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Provenance is the latest release from Maya Beiser, hailed by The New Yorker as a "cello goddess" and by the San Francisco Chronicle as "the queen of post-minimalist cello." The title means "origins," referring to both Maya's personal history and the intertwining cultural traditions that course through this stunning disc. On some selections, the rich-hued sound of Maya's cello is heard on its own; on others, she's accompanied by Lebanese-American master musicians Jamey Haddad (percussion) and Bassam Saba (oud), with percussionist Shane Shanahan. The culminating track is a dazzling arrangement of Led Zeppelin's "Kashmir" for multi-tracked cello and drumkit, featuring studio legend Jerry Marotta (Peter Gabriel, Paul McCartney, Elvis Costello).
Provenance brings together music by contemporary composers from Armenia, Kurdish Iran, Israel, the US, and the UK. It was inspired by the golden age of medieval Spain, when Muslims, Christians, and Jews lived together, giving rise to a centuries-long flowering of commerce, culture, art, and architecture. Likewise, Maya grew up in an Israeli kibbutz at the foothills of the Galilee mountains, co-existing in harmony with neighboring Muslim and Christian Arab villages. Provenance is inspired by that experience, celebrating the glory of a multi-religious, multicultural civilization and the hope of lasting peace.
Kayhan Kalhor's "I Was There" by is based on a melody by the ninth-century Persian Kurdish musician Ziryab, a former slave who became the most influential musician of his time. Armenia's unique musical tradition is represented by Djivan Gasparian's haunting "Memories." Gasparian is one of Armenia's greatest living musicians, a virtuoso player of the traditional double-reed Duduk.
"Mar de Leche" (Sea of Milk) by Israeli composer Tamar Muskal draws on an ancient love song in Ladino, the mixture of Hebrew and Spanish spoken by medieval Sephardic Jews, whose music blended Arabic and Jewish traditions. Douglas J. Cuomo, composer of the theme to Sex and the City and the chamber opera Arjuna's Dilemma, contributes "Only Breath;" inspired by a poem by Rumi, it builds slowly from a meditative opening to a virtuosic climax. Led Zeppelin's Middle Eastern-tinged "Kashmir," heard in an arrangement by Evan Ziporyn, makes a fitting close to this compelling disc. From the Label
Performance CreditsMaya Beiser Primary Artist,Cello
Jamey Haddad Percussion
Jerry Marotta Drums
Etty Ben-Zaken Vocals
Bassam Saba Oud
Shane Shanahan Percussion
Technical CreditsJimmy Page Composer
Robert Plant Composer
Djivan Gasparyan Composer
John Kilgore Engineer
Judith Sherman Producer
Evan Ziporyn Arranger
Philip Blackburn Label Direction
Lili Almog Art Direction
Maya Beiser Producer,Liner Notes,Executive Producer
Kayhan Kalhor Composer
Dave Cook Engineer
Douglas J. Cuomo Composer
Tamar Muskal Composer
Douglas Cuomo Composer
Most Helpful Customer Reviews
Amazing CD, its been a while since I enjoyed a CD from the first track to the last.
Maya Beiser revolutionized contemporary classical cello with her album "Kinship," and every subsequent album from "World to Come" through "Provenance" has demonstrated how multi-dimensional and talented this artist is. Provenance is simply stunning; the rendition of Kashmir is very refreshing after a few somewhat disappointing attempts by other classical musicians, but the other pieces really make the album. She clearly knows the music and the area it comes from very well (not many classically trained Western musicians have a nuanced enough understanding of this music to deliberately include Kurdish music and even Ladino music), but the most impressive aspect is, as always, her playing. Ten years ago, no one would have argued with the notion that Beiser is a virtuoso up there with Rostropovich and Du Pre, but now I think she is entering new territory that no one in the history of the instrument has ventured into. In an era where pop and rap have gripped the popular culture, Beiser's music is one of the last bastions of intelligent and thoughtful composition that everyone can enjoy. My only wish is that she would have included some of the other pieces she performed at the opening concert for Provenance at Carnegie Hall, I really enjoyed them and missed them on the album.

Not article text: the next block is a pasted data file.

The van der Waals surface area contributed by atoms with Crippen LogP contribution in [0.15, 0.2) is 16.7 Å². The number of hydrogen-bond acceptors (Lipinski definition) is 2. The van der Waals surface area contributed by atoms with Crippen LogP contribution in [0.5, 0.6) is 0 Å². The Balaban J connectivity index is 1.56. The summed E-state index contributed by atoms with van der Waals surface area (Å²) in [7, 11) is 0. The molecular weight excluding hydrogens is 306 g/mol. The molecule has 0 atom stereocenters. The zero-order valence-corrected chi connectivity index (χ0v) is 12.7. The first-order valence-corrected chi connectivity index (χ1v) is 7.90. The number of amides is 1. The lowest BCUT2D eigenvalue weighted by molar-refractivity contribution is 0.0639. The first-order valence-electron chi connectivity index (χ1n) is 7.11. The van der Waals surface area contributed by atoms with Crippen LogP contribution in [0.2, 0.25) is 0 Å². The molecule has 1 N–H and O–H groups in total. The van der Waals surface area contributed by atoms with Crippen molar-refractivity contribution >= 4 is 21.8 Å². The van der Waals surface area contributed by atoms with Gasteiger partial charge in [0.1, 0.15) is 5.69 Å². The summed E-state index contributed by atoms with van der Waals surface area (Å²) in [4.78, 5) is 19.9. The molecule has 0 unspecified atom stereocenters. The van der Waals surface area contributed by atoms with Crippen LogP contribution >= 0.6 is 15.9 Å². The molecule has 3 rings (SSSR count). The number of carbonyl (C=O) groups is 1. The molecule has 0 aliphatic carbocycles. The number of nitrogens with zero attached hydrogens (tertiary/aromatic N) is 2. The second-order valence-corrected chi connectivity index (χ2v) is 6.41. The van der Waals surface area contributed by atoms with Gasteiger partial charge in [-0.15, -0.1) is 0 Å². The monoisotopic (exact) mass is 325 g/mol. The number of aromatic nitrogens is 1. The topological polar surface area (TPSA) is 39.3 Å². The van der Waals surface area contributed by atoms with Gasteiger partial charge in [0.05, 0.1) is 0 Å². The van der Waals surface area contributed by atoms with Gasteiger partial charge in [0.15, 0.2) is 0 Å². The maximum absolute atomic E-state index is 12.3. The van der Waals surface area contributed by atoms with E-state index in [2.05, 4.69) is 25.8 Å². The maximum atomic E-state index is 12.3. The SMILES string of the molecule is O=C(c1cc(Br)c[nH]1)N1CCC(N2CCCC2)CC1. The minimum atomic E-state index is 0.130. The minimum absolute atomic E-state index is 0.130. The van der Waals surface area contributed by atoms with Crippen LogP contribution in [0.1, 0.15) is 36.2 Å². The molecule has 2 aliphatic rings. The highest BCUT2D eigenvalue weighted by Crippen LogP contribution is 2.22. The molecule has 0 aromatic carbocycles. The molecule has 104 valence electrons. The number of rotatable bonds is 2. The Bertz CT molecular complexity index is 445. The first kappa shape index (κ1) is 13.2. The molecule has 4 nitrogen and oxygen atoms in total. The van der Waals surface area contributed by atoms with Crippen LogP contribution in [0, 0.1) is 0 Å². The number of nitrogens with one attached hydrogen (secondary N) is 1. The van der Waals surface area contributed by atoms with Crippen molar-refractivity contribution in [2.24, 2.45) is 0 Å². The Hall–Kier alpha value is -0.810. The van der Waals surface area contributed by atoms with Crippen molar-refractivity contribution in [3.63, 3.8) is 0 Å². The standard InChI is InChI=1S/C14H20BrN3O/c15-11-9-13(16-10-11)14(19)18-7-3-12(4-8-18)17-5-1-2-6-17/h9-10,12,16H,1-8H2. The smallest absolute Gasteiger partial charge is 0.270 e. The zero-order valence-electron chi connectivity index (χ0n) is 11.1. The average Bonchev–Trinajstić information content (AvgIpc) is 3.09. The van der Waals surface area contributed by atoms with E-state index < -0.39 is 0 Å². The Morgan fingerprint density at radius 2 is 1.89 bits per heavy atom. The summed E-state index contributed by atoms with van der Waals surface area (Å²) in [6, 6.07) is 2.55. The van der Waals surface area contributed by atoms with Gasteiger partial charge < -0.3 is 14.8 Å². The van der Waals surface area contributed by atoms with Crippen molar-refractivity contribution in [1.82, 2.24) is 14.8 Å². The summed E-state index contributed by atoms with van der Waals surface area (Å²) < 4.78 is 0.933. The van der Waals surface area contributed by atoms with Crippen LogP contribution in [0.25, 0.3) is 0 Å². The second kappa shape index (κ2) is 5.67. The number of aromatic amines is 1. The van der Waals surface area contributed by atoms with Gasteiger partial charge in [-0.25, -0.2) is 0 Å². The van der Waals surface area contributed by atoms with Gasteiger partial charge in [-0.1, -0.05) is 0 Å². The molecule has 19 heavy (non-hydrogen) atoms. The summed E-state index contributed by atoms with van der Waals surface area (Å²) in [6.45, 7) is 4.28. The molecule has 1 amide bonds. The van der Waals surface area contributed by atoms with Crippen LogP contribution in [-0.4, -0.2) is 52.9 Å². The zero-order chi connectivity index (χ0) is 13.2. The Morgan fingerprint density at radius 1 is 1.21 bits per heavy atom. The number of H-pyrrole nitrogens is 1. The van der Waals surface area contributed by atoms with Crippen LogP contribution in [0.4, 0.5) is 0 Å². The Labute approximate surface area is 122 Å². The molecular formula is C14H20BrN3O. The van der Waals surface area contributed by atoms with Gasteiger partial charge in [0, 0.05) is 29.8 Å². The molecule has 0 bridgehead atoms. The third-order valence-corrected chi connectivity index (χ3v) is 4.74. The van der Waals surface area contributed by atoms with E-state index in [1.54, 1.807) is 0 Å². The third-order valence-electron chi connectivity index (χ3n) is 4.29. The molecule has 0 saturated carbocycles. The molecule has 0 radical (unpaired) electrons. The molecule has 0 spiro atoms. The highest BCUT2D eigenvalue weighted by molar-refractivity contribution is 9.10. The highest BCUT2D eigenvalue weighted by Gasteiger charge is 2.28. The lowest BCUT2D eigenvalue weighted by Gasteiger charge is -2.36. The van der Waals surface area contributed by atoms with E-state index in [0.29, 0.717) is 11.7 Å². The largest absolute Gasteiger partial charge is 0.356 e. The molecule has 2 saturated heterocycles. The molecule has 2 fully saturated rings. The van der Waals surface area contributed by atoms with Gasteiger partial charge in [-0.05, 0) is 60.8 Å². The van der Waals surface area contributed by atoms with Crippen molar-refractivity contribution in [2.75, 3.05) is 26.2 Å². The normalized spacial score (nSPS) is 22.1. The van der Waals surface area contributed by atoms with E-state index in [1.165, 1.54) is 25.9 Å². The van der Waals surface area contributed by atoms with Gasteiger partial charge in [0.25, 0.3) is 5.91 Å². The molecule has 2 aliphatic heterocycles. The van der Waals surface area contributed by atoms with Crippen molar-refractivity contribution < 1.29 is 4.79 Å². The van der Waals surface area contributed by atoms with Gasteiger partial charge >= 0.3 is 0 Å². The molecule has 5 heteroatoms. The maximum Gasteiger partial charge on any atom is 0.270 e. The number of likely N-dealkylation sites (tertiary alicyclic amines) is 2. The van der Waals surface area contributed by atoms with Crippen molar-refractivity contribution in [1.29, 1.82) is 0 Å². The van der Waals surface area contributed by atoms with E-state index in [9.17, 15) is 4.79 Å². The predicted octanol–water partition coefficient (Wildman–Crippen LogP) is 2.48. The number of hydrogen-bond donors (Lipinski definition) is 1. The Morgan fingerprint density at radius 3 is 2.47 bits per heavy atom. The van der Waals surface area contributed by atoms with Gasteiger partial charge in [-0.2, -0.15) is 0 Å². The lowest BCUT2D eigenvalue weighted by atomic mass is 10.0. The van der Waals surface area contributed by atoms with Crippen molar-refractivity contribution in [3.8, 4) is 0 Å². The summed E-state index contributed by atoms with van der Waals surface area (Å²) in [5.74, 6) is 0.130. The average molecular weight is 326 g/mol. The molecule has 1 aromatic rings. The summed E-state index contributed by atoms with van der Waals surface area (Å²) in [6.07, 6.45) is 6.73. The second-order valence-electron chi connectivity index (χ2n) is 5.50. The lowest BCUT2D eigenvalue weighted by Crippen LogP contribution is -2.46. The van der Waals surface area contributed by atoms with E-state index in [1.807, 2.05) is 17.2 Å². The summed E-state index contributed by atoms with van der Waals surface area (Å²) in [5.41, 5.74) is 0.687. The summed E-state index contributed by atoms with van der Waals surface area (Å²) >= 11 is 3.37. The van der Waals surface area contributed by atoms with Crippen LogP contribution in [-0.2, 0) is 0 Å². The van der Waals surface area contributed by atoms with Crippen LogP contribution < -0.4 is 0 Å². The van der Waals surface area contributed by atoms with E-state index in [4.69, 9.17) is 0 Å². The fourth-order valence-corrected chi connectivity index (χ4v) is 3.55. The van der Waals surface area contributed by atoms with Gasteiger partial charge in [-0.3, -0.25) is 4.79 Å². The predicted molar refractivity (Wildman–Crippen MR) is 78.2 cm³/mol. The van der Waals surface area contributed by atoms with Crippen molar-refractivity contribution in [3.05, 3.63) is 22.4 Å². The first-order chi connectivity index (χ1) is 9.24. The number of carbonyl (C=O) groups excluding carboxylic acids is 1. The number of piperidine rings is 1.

From the opening notes of "Provenance," it's impossible not to find oneself transported from mundane reality to a time and place of spiritual calm and rejuvenation. Cellist Maya Beiser, whose career path is as unpredictable as it is artistically rewarding, explores Spain's centuries-old musical traditions in works by several contemporary composers on this, her latest and most accessible recording. Beiser was raised in Israel, so her interest in Middle Eastern music is no surprise. Several of the composers invited to participate in this project hail from Iran, Israel and Armenia; their compositions tap into ancient musical forms while retaining a distinct contemporary attitude. Each piece leads seamlessly into the next, creating a rich musical tapestry of melody, emotion and drama in which Beiser's cello is the dominant voice. Her haunting and soulful playing is deftly supported by appropriately minimalist accompaniment: oud, percussion and voice. The disc's final track, Led Zeppelin's classic "Kashmir," might seem an odd inclusion until one realizes that it incorporates classical Moroccan, Indian and Middle Eastern musical motifs. Beiser's stunning interpretation highlights these elements while also relating the emotion in the song to the tracks that precede it. "Provenance" is yet another triumph for the virtuoso cellist who is helping to redefine the limits and the capabilities of modern classical music. Easily my favorite disc of 2010.